Once a complete disclosure is made and each party is informed of his or her rights regarding that property, the agreement itself can include but is not limited to contractual terms relating to the marital rights of each party to the use of specific property, including the right to buy, sell, encumber, etc.; the disposition of property upon separation or death; spousal support; death benefits and succession of property through each party’s estate planning documents. It is possible to craft the agreement in such a way that the happening of a certain event (one spouse abandoning the other for example) causes certain provisions of the agreement to take effect; unless that event is clearly defined and easily proved in court, however, it could create a huge wrinkle in a future divorce proceeding that the court may not be well equipped to handle.  A clause of this nature also may create undesirable consequences during the marriage.  For instance, a clause stating that if one spouse separated from the other that spouse receives nothing or pays substantially more, may encourage an undesirable marriage to persist when a separation is the best solution.  For these reasons, it is uncommon to include such terms, but not necessarily unworkable.

The most beneficial part of a premarital agreement is that it creates a mutual contractual relationship that sets in stone the proprietary rules, during the marriage and after the marriage. It is a document that can be referred to find a definitive answer on every aspect of the family’s assets, much like an operating agreement can be referred to when questions arise regarding the operation of an LLC.  It provides predictability, in a very unpredictable world.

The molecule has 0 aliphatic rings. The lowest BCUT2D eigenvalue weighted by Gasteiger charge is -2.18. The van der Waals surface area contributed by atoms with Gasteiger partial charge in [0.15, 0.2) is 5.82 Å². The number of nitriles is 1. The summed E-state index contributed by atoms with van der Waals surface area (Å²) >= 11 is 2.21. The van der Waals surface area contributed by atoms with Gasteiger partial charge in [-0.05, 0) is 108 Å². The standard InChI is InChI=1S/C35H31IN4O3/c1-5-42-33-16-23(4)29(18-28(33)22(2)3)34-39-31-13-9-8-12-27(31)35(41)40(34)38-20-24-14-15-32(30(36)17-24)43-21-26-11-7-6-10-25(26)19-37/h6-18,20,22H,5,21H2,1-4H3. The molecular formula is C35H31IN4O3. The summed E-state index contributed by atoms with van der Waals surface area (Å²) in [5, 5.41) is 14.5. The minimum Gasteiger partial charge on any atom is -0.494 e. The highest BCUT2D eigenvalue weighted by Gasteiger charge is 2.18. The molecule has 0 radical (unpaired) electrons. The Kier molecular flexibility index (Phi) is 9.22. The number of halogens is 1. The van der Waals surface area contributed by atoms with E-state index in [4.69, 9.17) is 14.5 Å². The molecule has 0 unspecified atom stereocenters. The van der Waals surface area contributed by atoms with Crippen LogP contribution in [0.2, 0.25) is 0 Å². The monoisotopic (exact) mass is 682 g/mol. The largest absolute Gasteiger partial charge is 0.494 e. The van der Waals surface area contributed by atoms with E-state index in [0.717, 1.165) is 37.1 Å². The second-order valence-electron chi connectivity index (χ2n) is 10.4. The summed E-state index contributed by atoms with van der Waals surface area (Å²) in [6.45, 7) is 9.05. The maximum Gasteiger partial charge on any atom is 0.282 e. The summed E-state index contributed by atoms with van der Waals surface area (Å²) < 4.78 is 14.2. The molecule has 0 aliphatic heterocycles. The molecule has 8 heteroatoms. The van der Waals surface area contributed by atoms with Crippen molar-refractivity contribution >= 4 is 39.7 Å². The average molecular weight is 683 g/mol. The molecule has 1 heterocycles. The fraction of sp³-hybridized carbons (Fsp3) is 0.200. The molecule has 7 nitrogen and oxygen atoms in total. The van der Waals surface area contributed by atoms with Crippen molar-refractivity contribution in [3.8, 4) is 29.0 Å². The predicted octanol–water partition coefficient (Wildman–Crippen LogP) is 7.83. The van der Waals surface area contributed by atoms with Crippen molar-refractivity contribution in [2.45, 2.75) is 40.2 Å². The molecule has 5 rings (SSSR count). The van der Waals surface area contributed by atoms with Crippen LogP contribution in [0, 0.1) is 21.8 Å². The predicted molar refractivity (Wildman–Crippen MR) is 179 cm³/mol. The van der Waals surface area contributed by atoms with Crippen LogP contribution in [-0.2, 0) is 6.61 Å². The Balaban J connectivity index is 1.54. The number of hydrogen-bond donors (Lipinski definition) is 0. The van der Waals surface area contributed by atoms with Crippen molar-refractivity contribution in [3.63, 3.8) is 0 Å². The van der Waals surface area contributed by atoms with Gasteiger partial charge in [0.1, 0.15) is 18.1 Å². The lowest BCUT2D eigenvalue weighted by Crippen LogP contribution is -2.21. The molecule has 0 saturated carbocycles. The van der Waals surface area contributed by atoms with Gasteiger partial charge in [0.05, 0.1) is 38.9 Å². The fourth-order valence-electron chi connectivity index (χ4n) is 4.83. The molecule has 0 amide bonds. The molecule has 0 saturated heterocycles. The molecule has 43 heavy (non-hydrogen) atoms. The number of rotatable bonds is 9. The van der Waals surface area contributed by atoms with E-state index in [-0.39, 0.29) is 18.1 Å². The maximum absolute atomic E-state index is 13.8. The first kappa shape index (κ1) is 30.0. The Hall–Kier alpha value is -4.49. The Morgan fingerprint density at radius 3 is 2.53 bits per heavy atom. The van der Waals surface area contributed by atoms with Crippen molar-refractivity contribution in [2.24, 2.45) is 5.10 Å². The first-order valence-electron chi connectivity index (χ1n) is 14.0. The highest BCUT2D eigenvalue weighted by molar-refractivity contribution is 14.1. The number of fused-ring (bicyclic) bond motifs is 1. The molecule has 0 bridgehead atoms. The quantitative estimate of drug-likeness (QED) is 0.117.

Is the Estate Properly Insured?

Posted on July 26, 2018

A recent Maine Supreme Judicial Court decision should serve as a cautionary tale to beneficiaries of any estate involving real estate. Make sure any improvements on the real estate that are part of the estate are properly insured, and don’t assume that a homeowners’ policy bought by the person who died will cover the home after his or her death.

In this case, Estate of Carol G. Frye v. MMG Insurance Company, the person who died, Caroll Frye, had given the home to his sons reserving a life estate to himself (the right to live there till his death). He then bought an insurance policy that covered his personal property and his interest in the real estate. His interest in the real estate terminated upon his death, so the insurance policy only covered his personal property after his death. About three months after he died, the house burned to the ground. Mr. Frye’s sons asked for payment to the estate for the replacement value of the house, but the insurance company only paid the estate for the value of the personal property loss.